How is "cash for clunkers" benefitting our economy?
Sure, people are spending money on new cars and getting their old gas-guzzlers off the road. This move certainly can help make our country become slightly less dependent on foreign energy imports. In addition, automakers are selling their products, and that can't be a bad thing, right?
Wrong. People are buying new cars only because the government is paying them to do so. Once the money first ran out, people stopped buying new cars. So, what did Congress do? They appropriated more money to keep it going. What will they do once this latest $2 billion runs out?
Moreover, what cars are people buying? The program provides the greatest rewards for buying the most fuel-efficient cars. That's great, but what carmakers produce the most fuel-efficient cars? I'll give you a hint: It's not Detroit. U.S. automakers build just four of the top 10 most purchased car models under this program, and two of those are Fords.
Yes, the cash for clunkers program is causing Americans to buy cars, but it's causing them to buy the wrong cars. American automakers aren't benefiting from this program; Japanese automakers are. The program is creating an artificial bubble of prosperity in the auto industry similar to the artificial bubble in the home mortgage market that caused the current economic downturn. When the government money runs out, the American new car market will collapse faster than it surged, and we'll be right back where we were at the end of 2008.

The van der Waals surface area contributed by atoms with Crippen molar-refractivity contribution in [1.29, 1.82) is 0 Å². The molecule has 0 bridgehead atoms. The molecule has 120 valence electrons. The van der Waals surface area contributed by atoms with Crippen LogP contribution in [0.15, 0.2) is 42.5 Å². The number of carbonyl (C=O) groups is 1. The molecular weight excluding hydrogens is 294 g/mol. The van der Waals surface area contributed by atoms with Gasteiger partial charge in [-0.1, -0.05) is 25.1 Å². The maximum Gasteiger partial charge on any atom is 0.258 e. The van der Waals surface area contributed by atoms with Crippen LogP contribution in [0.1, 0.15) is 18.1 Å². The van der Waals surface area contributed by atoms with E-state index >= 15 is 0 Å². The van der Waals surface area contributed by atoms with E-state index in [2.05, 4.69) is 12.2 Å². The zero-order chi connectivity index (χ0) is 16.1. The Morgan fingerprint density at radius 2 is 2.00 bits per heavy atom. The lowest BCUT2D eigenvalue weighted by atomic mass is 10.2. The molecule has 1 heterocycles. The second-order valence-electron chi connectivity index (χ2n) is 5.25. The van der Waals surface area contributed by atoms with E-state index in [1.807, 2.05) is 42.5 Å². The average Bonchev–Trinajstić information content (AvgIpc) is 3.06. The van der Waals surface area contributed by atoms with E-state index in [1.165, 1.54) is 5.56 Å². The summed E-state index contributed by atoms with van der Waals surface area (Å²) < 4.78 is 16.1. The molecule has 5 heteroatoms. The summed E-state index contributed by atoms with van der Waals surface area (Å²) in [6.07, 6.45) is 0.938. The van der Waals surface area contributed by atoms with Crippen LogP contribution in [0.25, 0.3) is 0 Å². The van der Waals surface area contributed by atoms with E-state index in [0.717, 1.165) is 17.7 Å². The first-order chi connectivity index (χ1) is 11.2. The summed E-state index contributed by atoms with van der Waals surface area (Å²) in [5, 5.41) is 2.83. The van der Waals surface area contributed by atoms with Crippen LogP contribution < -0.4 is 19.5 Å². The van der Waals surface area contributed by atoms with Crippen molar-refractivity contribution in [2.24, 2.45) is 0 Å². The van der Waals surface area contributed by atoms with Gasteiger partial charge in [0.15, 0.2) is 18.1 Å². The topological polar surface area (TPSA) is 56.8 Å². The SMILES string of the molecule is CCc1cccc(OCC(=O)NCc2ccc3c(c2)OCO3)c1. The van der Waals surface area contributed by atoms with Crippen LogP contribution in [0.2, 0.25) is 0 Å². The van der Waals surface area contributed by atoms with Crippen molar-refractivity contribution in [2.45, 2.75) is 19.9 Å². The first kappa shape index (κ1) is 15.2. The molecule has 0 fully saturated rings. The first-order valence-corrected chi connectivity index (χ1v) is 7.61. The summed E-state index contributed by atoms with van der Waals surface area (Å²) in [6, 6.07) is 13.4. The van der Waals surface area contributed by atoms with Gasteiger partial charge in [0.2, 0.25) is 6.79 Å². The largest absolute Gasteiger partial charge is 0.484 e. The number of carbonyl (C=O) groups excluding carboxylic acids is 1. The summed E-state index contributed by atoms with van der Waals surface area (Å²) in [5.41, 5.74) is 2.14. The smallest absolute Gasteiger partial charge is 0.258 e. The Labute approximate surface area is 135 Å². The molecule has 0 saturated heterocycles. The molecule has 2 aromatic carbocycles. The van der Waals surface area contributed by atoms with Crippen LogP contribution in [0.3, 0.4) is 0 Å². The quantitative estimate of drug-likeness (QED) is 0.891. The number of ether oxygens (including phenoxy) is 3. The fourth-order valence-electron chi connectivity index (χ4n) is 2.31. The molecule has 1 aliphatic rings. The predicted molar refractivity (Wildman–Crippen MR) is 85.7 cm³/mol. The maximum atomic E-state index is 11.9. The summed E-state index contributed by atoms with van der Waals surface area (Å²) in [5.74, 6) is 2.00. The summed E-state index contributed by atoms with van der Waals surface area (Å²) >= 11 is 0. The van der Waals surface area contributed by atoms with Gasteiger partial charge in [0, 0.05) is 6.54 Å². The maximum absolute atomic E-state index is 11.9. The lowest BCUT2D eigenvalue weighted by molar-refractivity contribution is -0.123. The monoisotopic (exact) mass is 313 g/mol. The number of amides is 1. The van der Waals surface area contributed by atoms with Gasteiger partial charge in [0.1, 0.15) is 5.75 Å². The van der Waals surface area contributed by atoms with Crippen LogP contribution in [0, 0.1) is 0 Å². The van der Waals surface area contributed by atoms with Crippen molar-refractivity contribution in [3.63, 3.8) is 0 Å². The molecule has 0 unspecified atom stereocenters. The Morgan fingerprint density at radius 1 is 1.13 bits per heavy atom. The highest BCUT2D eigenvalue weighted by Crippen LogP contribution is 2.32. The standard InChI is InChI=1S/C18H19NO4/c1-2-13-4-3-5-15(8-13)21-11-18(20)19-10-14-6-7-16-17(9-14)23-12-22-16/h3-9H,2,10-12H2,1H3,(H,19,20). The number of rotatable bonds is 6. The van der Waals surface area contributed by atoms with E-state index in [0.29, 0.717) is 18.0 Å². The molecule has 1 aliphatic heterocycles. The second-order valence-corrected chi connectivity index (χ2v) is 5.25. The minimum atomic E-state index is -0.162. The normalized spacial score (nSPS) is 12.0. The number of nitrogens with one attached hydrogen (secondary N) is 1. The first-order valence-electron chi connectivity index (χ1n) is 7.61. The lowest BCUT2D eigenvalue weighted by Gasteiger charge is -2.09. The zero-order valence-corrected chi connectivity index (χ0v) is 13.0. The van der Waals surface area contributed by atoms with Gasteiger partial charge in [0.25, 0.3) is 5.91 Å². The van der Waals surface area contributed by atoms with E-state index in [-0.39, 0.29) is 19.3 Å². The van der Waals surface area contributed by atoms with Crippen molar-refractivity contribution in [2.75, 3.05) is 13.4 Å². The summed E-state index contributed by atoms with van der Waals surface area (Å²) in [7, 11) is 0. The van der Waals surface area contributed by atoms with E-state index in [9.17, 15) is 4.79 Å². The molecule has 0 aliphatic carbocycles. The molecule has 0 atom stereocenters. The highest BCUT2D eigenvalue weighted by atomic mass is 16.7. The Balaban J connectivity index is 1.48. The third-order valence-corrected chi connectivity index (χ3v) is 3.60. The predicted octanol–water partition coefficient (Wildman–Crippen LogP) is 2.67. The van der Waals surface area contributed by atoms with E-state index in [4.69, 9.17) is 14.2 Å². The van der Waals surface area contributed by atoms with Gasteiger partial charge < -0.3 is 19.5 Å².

If Congress throws more money down this potentially bottomless pit, real recovery could be delayed even longer. If they don't keep pouring money into the program, the U.S. auto industry recovery will take too long, and American taxpayers will have to foot the bill again to keep Detroit going. First, though, American automakers need to once again take a lesson from their Japanese counterparts and start making fuel-efficient cars that people want to buy.
Daniel Moore, Grovetown